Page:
Aug 15, 2018
A security awareness curriculum is the vital first step in improving your security, helping you to raise organisation-wide awareness of the threats faced by your employees and business on a day-to-day basis.
To ensure each and every one of your employees understands the need for security, we’re looking at the 8 crucial components of an effective security awareness curriculum – helping you to roll-out an awareness program that tackles all of the biggest threats faced by your organisation.
1) Malware Awareness
Malicious software (known as malware) is a huge problem for organisations, with growing numbers of employees choosing to install unapproved software onto both work and home networks. To reduce the threat of malware and shadow IT, employees need to be taught how to identify common types of malware.
2) Social Engineering
The techniques of psychological manipulation make social engineering extremely difficult to avoid; and with login details and secure information regularly compromised through unsolicited calls, emails and in-person visits, it can have a huge impact on security. The problem can be mitigated by raising awareness for common social engineering strategies – and teaching employees about the SOCIAL system for security awareness.
3) Password Security
Passwords pose one of the biggest (and perhaps most easily remedied) security problems faced by large organisations. Passwords are used to secure huge numbers of secure applications and devices, and guard against unauthorised access to sensitive data. Weak, insecure and reused passwords can create massive security issues, so it’s essential to raise awareness of the best practices of password security.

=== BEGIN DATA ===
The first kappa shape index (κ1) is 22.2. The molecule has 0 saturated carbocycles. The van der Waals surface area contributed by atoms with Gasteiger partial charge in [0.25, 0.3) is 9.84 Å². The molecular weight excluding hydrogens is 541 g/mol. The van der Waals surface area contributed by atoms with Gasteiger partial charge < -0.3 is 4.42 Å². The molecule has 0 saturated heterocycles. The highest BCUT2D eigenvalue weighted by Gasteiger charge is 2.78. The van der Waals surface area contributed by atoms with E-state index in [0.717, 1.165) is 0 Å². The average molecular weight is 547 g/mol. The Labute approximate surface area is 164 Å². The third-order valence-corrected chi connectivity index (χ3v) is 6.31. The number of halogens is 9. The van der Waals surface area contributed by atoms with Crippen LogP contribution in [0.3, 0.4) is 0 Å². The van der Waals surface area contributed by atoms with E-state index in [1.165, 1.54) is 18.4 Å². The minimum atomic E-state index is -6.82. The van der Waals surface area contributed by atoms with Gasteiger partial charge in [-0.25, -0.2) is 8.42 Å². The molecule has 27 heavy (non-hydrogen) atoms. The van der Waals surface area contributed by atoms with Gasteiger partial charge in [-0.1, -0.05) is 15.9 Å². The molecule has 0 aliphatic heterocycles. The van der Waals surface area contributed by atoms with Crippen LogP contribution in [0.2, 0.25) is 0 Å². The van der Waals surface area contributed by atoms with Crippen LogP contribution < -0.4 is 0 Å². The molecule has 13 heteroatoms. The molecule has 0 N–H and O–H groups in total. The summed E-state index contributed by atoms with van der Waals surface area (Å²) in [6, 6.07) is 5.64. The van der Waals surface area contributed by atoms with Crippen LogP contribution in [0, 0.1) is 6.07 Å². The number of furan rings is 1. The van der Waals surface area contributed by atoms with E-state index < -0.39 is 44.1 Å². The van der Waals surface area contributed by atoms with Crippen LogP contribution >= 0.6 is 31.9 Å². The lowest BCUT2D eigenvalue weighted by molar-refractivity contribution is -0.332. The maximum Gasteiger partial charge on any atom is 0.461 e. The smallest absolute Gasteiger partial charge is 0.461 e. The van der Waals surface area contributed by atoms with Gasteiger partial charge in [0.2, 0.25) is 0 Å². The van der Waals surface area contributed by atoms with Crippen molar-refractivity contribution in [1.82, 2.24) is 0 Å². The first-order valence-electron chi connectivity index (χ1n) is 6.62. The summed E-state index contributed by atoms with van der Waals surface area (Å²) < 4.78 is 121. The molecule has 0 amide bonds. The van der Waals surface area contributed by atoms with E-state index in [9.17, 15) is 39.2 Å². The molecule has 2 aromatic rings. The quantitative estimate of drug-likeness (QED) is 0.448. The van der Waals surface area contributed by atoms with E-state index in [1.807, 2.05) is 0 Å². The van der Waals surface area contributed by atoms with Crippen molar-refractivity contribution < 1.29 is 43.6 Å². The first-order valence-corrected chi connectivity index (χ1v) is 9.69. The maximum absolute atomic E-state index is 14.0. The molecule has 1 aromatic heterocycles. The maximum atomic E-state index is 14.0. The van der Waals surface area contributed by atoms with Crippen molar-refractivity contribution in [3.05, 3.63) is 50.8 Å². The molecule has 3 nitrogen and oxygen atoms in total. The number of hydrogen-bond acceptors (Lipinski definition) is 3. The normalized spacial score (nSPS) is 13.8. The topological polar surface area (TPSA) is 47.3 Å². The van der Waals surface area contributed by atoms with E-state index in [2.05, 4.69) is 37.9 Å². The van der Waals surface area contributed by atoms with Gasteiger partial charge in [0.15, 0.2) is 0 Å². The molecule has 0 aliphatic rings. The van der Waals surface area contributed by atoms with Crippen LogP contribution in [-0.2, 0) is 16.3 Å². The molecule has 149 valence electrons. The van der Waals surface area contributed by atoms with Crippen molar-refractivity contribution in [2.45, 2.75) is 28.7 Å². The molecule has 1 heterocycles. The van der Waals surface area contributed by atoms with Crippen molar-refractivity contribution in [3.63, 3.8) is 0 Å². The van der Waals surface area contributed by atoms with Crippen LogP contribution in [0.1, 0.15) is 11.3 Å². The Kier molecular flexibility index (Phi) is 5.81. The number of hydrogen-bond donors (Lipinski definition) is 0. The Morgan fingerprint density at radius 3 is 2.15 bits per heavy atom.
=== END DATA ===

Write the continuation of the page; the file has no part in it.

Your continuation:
4) Email Security
Emails can be a huge source of potential security vulnerabilities, whether from malicious attachments, phishing for sensitive data, or offering disguised malware. By raising awareness of the common threats posed by email, employees can be taught how to identify, flag and dispose of malicious emails.
5) Physical Security
Whilst many security issues emerge from an organisation’s computer network, serious problems can still occur as a result of physical vulnerabilities. Employees need to be educated about the threat of data theft from mobile devices, unlocked drawers and desks, and even Post It notes.
6) Mobile Device Security
Smartphones, tablets and laptops have facilitated a growing trend towards mobile working – with personal devices used to access and store sensitive data. In order to protect information from loss and theft, it’s essential for organisations to create and promote a codified Bring Your Own Device policy for remote working.
7) Travel Security
The combined threat of remote working, mobile devices and physical security breaches mean that travel security is a greater problem than ever before. Most organisations view security as starting at the front door of their premises; but in reality, the journey to work can be a serious source of security problems, particularly from stolen and lost devices. Employees need to be educated about the risks of remote working; and helped to understand when mobile devices and secure data need to be left at home.
8) Phishing Awareness
Phishing is a variant of social engineering that uses misleading emails and webpages to extract sensitive data. In addition to tightening security on email clients and web browsers, the problem can be reduced by educating employees about the threats and common hallmarks of phishing attacks.